• How to choose weapons for your characters. I chose a Barak SP-21 pistol for my protagonist as Morgan Sierra used to work in the Israeli Defence Force. People tend to fall in love with their first gun that fits. It needs to work with your body and your grip. Dan explains his own preference. This also depends on what people train with in the military, and this will also depend on age. It is an individual reaction to guns and people tend to be monogamous e.g. someone in the US army in the 90s they will love the Beretta 92. Civilians get guns later than the military so take that into consideration when ‘shopping’ for your characters. Size is an issue as the bones in your wrist will feel the impact over time. Go to a target range, rent a few weapons and find something that works for you if your character is a similar build to you. Balance this out with where you will carry the gun e.g a derringer in a garter vs a holster. You also need to think about what it is for – rabbits vs humans vs bears.
  • Dan talks about what is in the book that you will find useful: realistic safety practices; the evolution of firearms and the terminology that has grown over time and how you can get it wrong; tactics of home defense; ballistics and forensics; the physiological effects of bullets; handguns and concealment; psychology of snipers; science fiction weaponry; marksmanship and drills; cleaning & maintaining a weapon; silencers; body armor; small artillery; psychology of warrior hunters; … and loads more…

Buy it now for your Kindle, or grab it in all formats from Smashwords. It will be out in paperback in the next few months.

You can find Dan at JDSawyer.net and on twitter @dsawyer

Do you have any questions about guns or shooting as it relates to writing?

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  1. MarkH says

    Actually shotguns can fire slugs, single rounds that can be devastating and usually used for big game and is usually what is in police shotguns. Then there’s buck shot in which the load is usually 3 good-sized pellets the size of marbles. A small game load, like for skeet trap or bird hunting is relatively weak. Hence, Cheney shot a 70-year-old lawyer in the face with small game load and the guy survived to apologize to Cheney a few days later for, I don’t know, blocking his shot with his face or something.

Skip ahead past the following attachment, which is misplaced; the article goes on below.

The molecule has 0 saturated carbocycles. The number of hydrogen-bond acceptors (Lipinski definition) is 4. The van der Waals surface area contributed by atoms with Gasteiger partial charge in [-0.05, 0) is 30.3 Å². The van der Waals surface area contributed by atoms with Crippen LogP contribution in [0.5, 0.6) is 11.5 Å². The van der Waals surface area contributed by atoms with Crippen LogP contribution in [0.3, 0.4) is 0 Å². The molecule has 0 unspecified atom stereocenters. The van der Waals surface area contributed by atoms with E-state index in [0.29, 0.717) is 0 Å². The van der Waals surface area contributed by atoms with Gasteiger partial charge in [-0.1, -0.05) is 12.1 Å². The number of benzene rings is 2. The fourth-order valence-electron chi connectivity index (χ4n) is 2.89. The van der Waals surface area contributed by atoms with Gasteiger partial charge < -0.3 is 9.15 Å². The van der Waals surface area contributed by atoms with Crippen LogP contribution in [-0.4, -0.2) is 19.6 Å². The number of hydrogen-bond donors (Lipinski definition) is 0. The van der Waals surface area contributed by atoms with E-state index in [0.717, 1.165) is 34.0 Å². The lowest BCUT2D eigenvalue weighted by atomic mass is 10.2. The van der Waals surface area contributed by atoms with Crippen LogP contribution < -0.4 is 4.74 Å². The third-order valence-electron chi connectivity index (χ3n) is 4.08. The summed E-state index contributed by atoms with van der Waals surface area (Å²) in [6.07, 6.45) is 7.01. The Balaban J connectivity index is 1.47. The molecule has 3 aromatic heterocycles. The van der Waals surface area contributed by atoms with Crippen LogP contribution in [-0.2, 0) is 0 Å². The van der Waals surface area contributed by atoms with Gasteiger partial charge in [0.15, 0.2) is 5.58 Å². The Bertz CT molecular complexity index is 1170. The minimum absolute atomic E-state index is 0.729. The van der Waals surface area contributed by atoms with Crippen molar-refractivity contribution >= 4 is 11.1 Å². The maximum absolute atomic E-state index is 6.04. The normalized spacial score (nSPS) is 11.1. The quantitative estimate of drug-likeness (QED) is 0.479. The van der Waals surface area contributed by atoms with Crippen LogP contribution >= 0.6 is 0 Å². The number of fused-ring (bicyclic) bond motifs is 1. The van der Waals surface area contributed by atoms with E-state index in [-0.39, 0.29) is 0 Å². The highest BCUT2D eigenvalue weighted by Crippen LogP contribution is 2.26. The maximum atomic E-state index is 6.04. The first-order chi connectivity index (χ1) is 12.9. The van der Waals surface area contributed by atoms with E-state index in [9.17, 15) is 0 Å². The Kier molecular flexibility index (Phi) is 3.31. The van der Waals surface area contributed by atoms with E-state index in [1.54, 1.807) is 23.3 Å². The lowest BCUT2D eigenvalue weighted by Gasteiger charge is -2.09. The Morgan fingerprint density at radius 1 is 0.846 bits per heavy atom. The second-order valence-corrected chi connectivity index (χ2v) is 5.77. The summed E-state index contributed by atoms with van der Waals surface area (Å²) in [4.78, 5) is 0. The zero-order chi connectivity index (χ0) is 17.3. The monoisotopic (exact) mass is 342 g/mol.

• says

      Mark —

      Quite true. And you’ve just hit on one of the things I was thinking “I really should have mentioned that in the podcast.” The book has a chapter devoted to the different things one can put in a shotgun, peppered (no pun intended) with anecdotes related to some of the more bizarre ones.


    • says

      It’s true that shotgun slugs are devastating rounds, and are generally used for big game hunting at close range, and for defense against bears and other large animals. (Although some civilians and soldiers use them for home defense/combat ammo.) There are solid point slugs, which penetrate large animals and barriers especially well; and hollow point slugs, which expand and do more damage.

      The vast majority of police shotguns are loaded with buckshot, which is very effective at close range, but less likely to punch right through a human torso than a slug, therefore posing less risk to bystanders in the background. The most common type/size buckshot for police, military and home defense use is 00 (pronounced double-aught), which, in the standard 12 gauge load, has nine .33 pellets. (Thirty-three caliber, which equals 33/100 inch, or 1/3-inch diameter.) The largest buckshot is 000 (triple-aught), which, in the standard 12 gauge load, fires eight .36 pellets. The most savvy experts hold the minority opinion that the #1 buck load is the most effective; this is sixteen .30 pellets in the standard 12 gauge load. Magnum loads (in each size — 000, 00, #1, #4 buck, etc.) contain more pellets, but have really harsh recoil.

      Birdshot fires hundreds of tiny pellets, and is used for hunting small game and skeet shooting, and sometimes for home defense, because it penetrates walls less than buckshot or slugs. It can be deadly at close range, but loses its energy quickly at longer ranges.

      Virtually all modern police and military shotguns are in the 12 gauge chambering — either pump-actions (most commonly) or semi-automatics. Pump-action shotguns are also the most popular for home defense use among civilians, although many people prefer semi-automatics.

  2. says

    wow, that’s some pretty interesting stuff. Guns terrify me. I shot one once and it was so unnatural. Not for me, but i didn’t know all the ins and out

    Book research is rather vital, isn’t it?

    Matt (Turndog Millionaire)

    • says

      This research was a lot of fun for me, and clearly Dan enjoys his guns :) I’m going to try and do some hardcore thriller driving for my next wedding anniversary!

  3. says

    Don’t mess wit da broad in da picture.

    Lots of authors seem to go on and on about what weapons their characters use. Glocks, Hyborean Special and all that neat stuff.

    I’ve used weapons for target shooting in my (far behind me) youth, so there’s no fear there. Sawyer’s book will be an excellent reference.

  4. TW says

    A few points:

    1- I dont know how facetious you were being, but you can go shooting in Britain as a private citizen.

    2- Magazine vs clip. That is a bigger “tell” than the revolver vs pistol pedantry. 😉

    3- My own personal opinion: Counting rounds is more a game thing than a combat thing. Keeping track of round count in combat is extremely difficult. Sure you may have a general idea of number of rounds expended, but it is still easy to shoot to slide lock, especially in a fast paced MOUT (or FISH for those Brits out there). Even the best do it. For the most part, your brain is better off trying to keep track of other things than an exact count of rounds expended.